Proposal for Simple, Low-Cost Transitional Housing with Green Work Opportunities for the Poor in Portland
Ok, we already know that Gardening is a healthy activity in so many ways…
It’s also a fact that good health depends upon the basics of housing and work.
Health through Housing:
Housing is a first step in restoring a lost sense of dignity, and makes it more likely that a person will be able to work efficiently. Many recent studies have been completed which show how providing housing can raise the rate of recovery from mental illness and addiction.
Housing the poor means they’re likely going to get seriously ill far less often, which lowers the risk of epidemics in the general population as well. Housing more people can help to lower the costs of emergency room and health care visits generally, because housed people tend to need emergency care far less often. This in turn can lead to lower insurance premiums and greatly lowered, publicly-funded reimbursement costs for medical services.
See this recent article by the American Medical Association:
Success stories are common – where health is improved and public health care costs go down – among those newly housed:
Housing more un-sheltered people also makes for lower crime rates (including trespass, theft, and domestic violence). Lower stress levels and less desperation generally leads to more stable employment and greater productivity.
This notion that “housing first” is the best, most efficient approach to helping the homeless is well accepted these days, actually. The difficult part is trying to get local Housing Bureaus and housing-focused agencies to think in terms of LOW-cost housing instead of high-cost housing. Only by trying lower cost approaches can we begin to house record numbers of un-sheltered people.
You can house a LOT more homeless people using an approach involving straw bales and ‘Habitat for Humanity’-type volunteers, than you can with the preferred multi-million dollar ‘new buildings and high-cost-case-management’ approach. Simple is better!!! Simple is the answer. But good luck convincing entrenched, local administrators of high-dollar-government-programs of that!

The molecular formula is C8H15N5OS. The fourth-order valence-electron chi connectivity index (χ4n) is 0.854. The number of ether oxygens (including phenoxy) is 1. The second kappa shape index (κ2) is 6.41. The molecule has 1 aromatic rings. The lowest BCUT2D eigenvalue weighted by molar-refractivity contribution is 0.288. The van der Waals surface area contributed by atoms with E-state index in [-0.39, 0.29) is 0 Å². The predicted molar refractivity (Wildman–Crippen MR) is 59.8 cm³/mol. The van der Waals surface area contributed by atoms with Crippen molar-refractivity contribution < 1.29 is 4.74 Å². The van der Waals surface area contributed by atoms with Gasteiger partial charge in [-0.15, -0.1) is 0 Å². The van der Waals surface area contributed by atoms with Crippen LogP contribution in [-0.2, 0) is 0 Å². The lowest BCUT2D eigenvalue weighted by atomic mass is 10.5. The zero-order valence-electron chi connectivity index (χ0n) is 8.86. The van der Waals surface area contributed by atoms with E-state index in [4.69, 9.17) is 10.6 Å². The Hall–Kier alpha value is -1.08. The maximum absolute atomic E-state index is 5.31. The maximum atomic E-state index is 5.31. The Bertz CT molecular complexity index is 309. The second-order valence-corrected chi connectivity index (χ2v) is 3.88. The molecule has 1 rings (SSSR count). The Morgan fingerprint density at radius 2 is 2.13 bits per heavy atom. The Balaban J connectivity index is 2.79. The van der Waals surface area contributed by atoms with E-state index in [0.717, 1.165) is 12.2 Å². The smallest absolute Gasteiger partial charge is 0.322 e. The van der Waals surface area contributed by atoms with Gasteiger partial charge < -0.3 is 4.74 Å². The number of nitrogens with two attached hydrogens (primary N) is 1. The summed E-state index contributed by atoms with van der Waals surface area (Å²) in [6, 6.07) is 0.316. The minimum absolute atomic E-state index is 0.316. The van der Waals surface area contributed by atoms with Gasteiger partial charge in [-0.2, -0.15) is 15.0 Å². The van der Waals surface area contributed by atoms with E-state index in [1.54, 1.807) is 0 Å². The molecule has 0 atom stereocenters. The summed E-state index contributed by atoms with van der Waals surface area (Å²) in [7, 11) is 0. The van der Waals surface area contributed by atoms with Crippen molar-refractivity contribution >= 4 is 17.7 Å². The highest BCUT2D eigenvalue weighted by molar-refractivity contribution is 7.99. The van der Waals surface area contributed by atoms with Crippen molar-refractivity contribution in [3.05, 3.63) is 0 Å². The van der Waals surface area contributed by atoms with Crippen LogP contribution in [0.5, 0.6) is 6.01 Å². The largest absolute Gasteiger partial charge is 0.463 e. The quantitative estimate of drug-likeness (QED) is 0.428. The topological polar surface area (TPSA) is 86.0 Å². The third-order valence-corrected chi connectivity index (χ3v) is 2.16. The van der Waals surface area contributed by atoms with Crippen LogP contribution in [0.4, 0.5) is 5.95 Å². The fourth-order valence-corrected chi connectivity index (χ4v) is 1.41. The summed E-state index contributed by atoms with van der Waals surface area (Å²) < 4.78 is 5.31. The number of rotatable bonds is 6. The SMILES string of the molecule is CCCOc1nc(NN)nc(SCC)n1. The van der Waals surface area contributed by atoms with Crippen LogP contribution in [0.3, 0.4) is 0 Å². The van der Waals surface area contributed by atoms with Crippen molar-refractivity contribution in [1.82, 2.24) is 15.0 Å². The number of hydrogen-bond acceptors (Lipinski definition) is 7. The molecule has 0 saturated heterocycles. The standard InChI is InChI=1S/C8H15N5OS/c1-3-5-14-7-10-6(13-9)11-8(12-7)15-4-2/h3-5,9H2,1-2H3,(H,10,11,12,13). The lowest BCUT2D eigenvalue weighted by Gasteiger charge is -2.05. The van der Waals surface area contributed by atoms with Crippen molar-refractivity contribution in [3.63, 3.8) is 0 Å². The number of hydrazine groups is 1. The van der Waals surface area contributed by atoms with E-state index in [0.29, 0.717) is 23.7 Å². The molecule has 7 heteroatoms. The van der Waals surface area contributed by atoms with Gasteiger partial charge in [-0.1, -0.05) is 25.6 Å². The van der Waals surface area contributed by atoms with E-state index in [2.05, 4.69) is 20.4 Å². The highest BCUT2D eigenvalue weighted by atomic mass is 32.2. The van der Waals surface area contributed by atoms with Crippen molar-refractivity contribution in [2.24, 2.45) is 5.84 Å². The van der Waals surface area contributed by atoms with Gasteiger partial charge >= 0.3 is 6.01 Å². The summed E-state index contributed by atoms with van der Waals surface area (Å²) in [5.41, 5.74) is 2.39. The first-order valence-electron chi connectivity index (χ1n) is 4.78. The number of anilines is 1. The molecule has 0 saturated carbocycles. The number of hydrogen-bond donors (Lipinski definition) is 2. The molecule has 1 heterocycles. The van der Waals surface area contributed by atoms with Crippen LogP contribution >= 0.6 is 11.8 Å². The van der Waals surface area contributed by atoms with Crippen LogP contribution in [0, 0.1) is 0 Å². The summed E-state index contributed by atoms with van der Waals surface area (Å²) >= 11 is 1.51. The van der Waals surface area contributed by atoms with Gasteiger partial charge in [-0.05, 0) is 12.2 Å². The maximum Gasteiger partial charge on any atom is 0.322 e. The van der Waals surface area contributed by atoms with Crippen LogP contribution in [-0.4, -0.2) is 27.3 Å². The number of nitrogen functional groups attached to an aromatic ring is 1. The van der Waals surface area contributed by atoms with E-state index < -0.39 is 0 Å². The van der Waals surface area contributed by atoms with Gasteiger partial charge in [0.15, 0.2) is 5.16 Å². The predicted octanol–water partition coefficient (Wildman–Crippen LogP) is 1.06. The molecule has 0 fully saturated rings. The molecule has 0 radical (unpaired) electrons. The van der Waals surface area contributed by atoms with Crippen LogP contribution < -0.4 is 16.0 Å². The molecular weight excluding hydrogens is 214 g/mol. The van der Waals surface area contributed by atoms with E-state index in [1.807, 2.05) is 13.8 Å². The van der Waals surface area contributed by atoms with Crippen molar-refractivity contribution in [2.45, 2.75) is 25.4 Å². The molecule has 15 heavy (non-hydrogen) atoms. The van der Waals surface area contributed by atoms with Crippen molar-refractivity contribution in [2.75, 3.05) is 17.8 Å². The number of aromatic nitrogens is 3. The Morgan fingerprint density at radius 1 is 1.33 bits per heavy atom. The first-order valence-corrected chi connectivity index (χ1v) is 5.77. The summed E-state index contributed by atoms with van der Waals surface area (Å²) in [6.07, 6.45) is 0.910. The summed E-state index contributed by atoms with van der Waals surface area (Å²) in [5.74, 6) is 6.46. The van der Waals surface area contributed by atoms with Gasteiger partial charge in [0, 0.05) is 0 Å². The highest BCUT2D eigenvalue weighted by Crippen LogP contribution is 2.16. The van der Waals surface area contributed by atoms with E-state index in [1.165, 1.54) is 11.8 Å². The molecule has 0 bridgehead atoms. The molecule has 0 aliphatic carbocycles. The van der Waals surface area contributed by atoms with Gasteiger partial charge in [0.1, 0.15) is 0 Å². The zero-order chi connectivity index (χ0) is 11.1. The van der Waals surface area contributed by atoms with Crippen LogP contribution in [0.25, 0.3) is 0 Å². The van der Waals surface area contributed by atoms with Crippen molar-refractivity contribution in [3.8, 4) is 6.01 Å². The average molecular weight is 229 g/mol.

Still, we must try. Straw bale home options are among the most economical. Properly built and maintained, they are safe, warm and dry. See, http://www.strawbale.com/ . Conventional construction can be very economical too, so long as it is small scale and simple. Especially if plumbing and high voltage electrical features are left out — in favor of building a “common house” or “kitchen & utilities pavilion,” which would be shared by all members of the community.
Health through Green Work:
What is sorely lacking among service providers who want to feed and house the poor these days is the willingness or ability to also provide opportunities for self-support.
Unfortunately the economy is tanking, and there will be only limited amounts of federal money infused to help create jobs here locally. For many reasons, we must develop more local green work programs.
Even if it is just part-time work, e.g. maintaining their own buildings, or growing some of their own food, asking something back from them can give them a needed sense of self-worth like nothing else can. Those who are in recovery from addiction, or struggling with mental illness, or with a disability might perhaps be less high functioning, but there is always some practical thing that could be asked of them for their own sake. Most would gladly work if work were available. And work (in moderation) is therapeutic!